Knight Frank reports that although new builds are expected to trend up slightly in 2012, the overall outlook for construction companies and developers will remain dismal throughout the year in the United Kingdom (UK). The Eurozone crisis and tough lending restrictions are hampering growth, and critics say the government’s New Homes Bonus program is having little effect. New levies are also squeezing margins, and proposed environmental legislation promises to make it even more costly for builders who are already feeling the pinch from the drawdown in demand. For more on this continue reading the following article from Property Wire.
House builders and developers in the UK expect a small rise in construction this year, but the continued lack of mortgage finance and economic travails in the UK and the Eurozone remain key risks for the sector, according to Knight Frank’s second annual survey of the house building sector.
More than 100 respondents from the industry took part in our survey which shows that nearly a third of house builders expect bank funding to fall further this year, while more than four fifths say that the New Homes Bonus introduced by the government to try and boost planning approvals is making little or no difference.
On the development side, there was a noticeable rise in demand for larger family homes with four or more bedrooms. This reflects the ‘new reality’ of the housing market, with most demand coming from those who have already built up a sizeable equity stake in their home and are thereby less reliant on mortgage funding.
House builders are quite upbeat about the effects of the NewBuy scheme, with two thirds saying that the scheme would result in a slight rise in development volumes, and 70% saying that it should result in a modest rise in sales.
However, the number of respondents who felt that the scheme would have a ‘significant’ positive effect was modest, with only 3% saying it would result in a large rise in the volume of sales. Some house builders have also expressed dismay in recent weeks at the high interest rates on such mortgage loans.
The survey also shows that lack of mortgage finance remains the biggest risk to the performance of the house building sector over the next 12 months. Mortgage approvals for house purchases are still down by around 50% since the peak of the market in 2007.
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The New Homes Bonus was introduced last year in a bid to encourage local councils to approve plans for new homes. In return they receive a payment matching council tax income for each home built or brought back into use, with an additional bonus for affordable housing.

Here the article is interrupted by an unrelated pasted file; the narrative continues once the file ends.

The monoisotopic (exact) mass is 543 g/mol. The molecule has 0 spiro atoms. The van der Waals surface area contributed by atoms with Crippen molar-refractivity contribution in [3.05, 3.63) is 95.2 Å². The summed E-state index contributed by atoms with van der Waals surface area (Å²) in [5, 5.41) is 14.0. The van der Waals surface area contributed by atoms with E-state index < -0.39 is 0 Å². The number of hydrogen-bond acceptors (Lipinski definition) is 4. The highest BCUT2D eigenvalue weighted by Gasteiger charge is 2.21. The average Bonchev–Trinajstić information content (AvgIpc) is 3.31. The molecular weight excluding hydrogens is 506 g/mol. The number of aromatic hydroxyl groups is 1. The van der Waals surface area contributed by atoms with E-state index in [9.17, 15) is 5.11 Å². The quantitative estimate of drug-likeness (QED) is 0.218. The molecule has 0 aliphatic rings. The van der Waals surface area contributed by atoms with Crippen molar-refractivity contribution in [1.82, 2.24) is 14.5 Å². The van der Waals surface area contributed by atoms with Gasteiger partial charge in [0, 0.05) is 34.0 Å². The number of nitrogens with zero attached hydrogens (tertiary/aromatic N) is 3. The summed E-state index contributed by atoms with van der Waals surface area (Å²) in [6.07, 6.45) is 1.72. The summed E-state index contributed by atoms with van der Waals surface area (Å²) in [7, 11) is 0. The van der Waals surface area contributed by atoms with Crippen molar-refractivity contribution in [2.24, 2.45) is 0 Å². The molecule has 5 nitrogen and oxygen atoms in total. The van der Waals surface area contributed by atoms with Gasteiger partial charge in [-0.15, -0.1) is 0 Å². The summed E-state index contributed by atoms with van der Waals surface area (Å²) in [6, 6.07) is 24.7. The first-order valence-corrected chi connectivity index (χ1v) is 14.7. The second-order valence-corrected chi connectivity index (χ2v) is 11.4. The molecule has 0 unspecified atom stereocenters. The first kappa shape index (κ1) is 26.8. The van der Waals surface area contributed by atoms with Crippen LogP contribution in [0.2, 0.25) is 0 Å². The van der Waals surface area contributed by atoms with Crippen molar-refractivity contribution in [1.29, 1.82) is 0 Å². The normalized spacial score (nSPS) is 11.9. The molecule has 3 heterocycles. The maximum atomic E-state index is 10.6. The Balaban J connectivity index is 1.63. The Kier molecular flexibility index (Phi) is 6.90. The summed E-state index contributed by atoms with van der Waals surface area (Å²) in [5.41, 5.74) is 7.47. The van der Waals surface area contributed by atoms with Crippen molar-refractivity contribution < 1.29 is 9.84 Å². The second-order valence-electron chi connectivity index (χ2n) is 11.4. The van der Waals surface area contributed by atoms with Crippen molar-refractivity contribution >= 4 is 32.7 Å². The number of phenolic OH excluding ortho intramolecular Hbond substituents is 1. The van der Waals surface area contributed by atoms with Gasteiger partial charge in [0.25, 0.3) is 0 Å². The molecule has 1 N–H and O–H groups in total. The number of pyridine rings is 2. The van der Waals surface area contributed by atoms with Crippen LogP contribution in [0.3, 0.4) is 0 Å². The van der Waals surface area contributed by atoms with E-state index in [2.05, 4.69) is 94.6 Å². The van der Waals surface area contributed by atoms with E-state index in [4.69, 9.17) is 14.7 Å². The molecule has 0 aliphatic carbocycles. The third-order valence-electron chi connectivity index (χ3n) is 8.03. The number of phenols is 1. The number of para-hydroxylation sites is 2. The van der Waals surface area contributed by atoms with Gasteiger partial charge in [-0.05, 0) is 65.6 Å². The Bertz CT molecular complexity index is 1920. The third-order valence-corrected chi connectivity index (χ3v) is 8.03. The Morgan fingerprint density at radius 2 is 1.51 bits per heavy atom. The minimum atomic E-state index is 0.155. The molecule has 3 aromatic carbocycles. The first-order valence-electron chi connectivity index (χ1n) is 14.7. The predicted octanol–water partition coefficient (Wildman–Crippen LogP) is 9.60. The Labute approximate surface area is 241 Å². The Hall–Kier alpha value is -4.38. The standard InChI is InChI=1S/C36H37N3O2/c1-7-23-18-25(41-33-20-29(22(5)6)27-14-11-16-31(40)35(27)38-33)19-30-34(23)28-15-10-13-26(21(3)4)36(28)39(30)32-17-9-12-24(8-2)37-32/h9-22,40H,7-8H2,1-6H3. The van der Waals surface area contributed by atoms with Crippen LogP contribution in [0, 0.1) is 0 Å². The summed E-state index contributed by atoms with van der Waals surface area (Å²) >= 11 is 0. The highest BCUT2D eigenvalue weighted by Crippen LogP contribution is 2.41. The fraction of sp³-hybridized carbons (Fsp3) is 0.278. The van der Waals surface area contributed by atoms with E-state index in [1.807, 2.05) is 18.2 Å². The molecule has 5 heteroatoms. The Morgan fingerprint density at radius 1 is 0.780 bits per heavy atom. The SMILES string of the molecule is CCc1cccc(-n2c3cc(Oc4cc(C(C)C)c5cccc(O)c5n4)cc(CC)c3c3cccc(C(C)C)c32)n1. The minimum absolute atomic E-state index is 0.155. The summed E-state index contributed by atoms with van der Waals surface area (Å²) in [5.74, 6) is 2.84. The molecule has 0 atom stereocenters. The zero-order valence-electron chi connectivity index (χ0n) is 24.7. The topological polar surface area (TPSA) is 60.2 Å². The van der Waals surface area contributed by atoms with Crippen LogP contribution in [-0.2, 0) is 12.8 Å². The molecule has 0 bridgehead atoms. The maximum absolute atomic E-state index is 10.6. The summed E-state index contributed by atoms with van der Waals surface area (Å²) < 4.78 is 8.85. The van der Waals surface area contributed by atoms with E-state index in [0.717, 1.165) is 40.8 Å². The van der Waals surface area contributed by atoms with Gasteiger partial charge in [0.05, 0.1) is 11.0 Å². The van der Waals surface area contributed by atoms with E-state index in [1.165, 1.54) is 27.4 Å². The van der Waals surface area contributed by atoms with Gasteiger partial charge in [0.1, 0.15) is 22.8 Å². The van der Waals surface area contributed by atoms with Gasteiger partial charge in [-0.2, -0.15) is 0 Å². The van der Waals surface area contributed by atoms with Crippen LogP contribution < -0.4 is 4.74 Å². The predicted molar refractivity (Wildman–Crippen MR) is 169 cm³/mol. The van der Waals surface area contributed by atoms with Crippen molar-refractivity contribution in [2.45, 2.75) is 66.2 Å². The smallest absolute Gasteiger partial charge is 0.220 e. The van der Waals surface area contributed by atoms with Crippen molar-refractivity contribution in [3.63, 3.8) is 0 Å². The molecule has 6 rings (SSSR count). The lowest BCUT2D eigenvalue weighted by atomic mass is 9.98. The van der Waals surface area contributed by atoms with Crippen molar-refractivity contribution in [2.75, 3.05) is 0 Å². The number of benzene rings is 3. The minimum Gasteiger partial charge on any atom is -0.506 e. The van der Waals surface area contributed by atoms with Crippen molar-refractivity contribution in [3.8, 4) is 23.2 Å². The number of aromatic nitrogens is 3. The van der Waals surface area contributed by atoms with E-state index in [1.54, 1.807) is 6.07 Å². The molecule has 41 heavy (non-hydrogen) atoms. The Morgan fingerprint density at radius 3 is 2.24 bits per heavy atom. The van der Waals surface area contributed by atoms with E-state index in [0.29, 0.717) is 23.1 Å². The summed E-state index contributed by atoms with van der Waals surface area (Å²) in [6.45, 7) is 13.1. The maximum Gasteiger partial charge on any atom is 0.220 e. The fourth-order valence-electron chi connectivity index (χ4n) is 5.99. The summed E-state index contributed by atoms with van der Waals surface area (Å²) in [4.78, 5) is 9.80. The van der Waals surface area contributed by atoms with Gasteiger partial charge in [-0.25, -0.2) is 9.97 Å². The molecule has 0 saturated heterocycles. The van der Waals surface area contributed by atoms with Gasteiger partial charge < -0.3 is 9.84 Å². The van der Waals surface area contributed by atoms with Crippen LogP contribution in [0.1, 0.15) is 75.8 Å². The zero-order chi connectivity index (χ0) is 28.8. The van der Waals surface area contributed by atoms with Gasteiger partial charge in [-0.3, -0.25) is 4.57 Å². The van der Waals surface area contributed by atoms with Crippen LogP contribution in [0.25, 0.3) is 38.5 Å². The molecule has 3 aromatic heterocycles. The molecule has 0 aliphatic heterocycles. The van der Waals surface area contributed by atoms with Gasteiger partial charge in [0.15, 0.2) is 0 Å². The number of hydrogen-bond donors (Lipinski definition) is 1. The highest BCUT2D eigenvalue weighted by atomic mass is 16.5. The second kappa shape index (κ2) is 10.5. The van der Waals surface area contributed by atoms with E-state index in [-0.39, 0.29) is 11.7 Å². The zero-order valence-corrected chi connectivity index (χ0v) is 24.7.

But the survey shows that in the second year of the bonus allocation, there has been a notable rise in the number of respondents who think that the scheme will have no impact at all on development volumes. Some 80% of those surveyed said that the bonus would have little effect.
The publication of the National Planning Policy Framework (NPPF) in late March provided some certainty over the government’s intention to streamline the planning process in England with its main change being a presumption in favour of sustainable development.
The policies within the NPPF still need to be thrashed out in a local context and as a result the development framework has been less than certain for some time with the exception of London, where the Mayor’s office has retained an overarching handle on development targets.
‘Add to this the wave of appeals on Sector 106 requirements in the wake of the financial crisis to take into account the change in development finances and land values, and the result has been a quagmire of expensive and time consuming planning negotiations. The new NPPF will take time to bed down and promises little change to the current situation in the near future,’ says the report.
This is strongly reflected in the survey, with nearly half of respondents saying they thought that the government’s move towards ‘localism’ would actually slow down the process of securing planning permission. Some 54% said that the plan could result in a fall in development volumes from where they would otherwise have been.
There was also disquiet among respondents about the Community Infrastructure Levy, CIL, which is currently being rolled out across the country. Respondents said the new charge was already ‘squeezing margins’. There are growing concerns that this levy could also lead to a decline in the supply of residential development land across the UK.
Increasingly onerous environmental legislation is also troubling house builders. One house builder recently said that the plan to make new homes ‘zero carbon’ from 2016 could add £30,000 to the cost of building each new home.
The responses from the sector indicate that the government needs to do more to meet its housing target of around 200,000 new units a year. Just 100,000 units were completed last year.
This article was republished with permission from Property Wire.